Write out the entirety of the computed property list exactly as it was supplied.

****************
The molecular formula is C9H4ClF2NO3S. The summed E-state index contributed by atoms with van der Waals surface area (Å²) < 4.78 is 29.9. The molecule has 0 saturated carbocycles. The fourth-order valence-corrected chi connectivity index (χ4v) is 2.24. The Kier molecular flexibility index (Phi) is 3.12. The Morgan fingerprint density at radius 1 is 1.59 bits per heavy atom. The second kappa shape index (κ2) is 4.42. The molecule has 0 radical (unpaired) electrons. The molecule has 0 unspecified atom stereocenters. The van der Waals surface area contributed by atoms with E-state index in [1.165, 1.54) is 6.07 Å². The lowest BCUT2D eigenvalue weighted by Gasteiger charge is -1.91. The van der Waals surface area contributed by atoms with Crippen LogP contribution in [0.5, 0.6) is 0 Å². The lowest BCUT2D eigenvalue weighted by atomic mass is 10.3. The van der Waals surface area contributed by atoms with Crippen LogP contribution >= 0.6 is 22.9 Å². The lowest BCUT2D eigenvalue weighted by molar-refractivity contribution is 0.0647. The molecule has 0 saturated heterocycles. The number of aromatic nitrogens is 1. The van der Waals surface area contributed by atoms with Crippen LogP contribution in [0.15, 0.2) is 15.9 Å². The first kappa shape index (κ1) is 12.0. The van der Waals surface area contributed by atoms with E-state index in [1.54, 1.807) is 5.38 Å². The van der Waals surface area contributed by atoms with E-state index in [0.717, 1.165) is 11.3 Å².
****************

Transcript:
The molecular formula is C9H4ClF2NO3S. The summed E-state index contributed by atoms with van der Waals surface area (Å²) < 4.78 is 29.9. The molecule has 0 saturated carbocycles. The fourth-order valence-corrected chi connectivity index (χ4v) is 2.24. The Kier molecular flexibility index (Phi) is 3.12. The Morgan fingerprint density at radius 1 is 1.59 bits per heavy atom. The second kappa shape index (κ2) is 4.42. The molecule has 0 radical (unpaired) electrons. The molecule has 0 unspecified atom stereocenters. The van der Waals surface area contributed by atoms with E-state index in [1.165, 1.54) is 6.07 Å². The lowest BCUT2D eigenvalue weighted by Gasteiger charge is -1.91. The van der Waals surface area contributed by atoms with Crippen LogP contribution in [0.5, 0.6) is 0 Å². The lowest BCUT2D eigenvalue weighted by atomic mass is 10.3. The van der Waals surface area contributed by atoms with Crippen LogP contribution >= 0.6 is 22.9 Å². The lowest BCUT2D eigenvalue weighted by molar-refractivity contribution is 0.0647. The molecule has 0 saturated heterocycles. The number of aromatic nitrogens is 1. The van der Waals surface area contributed by atoms with Crippen LogP contribution in [0.15, 0.2) is 15.9 Å². The first kappa shape index (κ1) is 12.0. The van der Waals surface area contributed by atoms with E-state index in [1.54, 1.807) is 5.38 Å². The van der Waals surface area contributed by atoms with E-state index in [0.717, 1.165) is 11.3 Å².